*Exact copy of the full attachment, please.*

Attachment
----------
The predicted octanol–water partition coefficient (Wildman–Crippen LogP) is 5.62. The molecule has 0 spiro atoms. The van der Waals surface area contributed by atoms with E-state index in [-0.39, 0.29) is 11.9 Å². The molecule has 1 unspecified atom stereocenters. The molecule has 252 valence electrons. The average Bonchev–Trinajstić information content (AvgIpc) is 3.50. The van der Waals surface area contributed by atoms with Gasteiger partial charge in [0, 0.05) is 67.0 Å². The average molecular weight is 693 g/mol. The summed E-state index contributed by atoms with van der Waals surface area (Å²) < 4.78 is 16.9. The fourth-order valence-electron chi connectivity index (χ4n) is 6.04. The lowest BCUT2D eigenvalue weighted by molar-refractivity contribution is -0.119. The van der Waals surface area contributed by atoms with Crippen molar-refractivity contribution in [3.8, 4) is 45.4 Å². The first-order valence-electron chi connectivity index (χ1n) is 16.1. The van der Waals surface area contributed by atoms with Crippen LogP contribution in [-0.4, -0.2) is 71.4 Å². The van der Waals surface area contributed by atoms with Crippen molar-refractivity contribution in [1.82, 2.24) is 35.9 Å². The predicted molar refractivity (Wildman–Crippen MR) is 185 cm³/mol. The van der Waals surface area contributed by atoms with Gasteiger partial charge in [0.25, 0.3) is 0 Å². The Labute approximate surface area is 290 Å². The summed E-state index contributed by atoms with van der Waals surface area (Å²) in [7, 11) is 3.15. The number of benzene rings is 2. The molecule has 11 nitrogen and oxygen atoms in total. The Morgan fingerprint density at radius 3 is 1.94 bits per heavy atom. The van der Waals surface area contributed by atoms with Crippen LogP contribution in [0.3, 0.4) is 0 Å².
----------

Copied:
The predicted octanol–water partition coefficient (Wildman–Crippen LogP) is 5.62. The molecule has 0 spiro atoms. The van der Waals surface area contributed by atoms with E-state index in [-0.39, 0.29) is 11.9 Å². The molecule has 1 unspecified atom stereocenters. The molecule has 252 valence electrons. The average Bonchev–Trinajstić information content (AvgIpc) is 3.50. The van der Waals surface area contributed by atoms with Gasteiger partial charge in [0, 0.05) is 67.0 Å². The average molecular weight is 693 g/mol. The summed E-state index contributed by atoms with van der Waals surface area (Å²) < 4.78 is 16.9. The fourth-order valence-electron chi connectivity index (χ4n) is 6.04. The lowest BCUT2D eigenvalue weighted by molar-refractivity contribution is -0.119. The van der Waals surface area contributed by atoms with Crippen molar-refractivity contribution in [3.8, 4) is 45.4 Å². The first-order valence-electron chi connectivity index (χ1n) is 16.1. The van der Waals surface area contributed by atoms with Crippen LogP contribution in [-0.4, -0.2) is 71.4 Å². The van der Waals surface area contributed by atoms with Crippen molar-refractivity contribution in [1.82, 2.24) is 35.9 Å². The predicted molar refractivity (Wildman–Crippen MR) is 185 cm³/mol. The van der Waals surface area contributed by atoms with Gasteiger partial charge in [0.25, 0.3) is 0 Å². The Labute approximate surface area is 290 Å². The summed E-state index contributed by atoms with van der Waals surface area (Å²) in [7, 11) is 3.15. The number of benzene rings is 2. The molecule has 11 nitrogen and oxygen atoms in total. The Morgan fingerprint density at radius 3 is 1.94 bits per heavy atom. The van der Waals surface area contributed by atoms with Crippen LogP contribution in [0.3, 0.4) is 0 Å².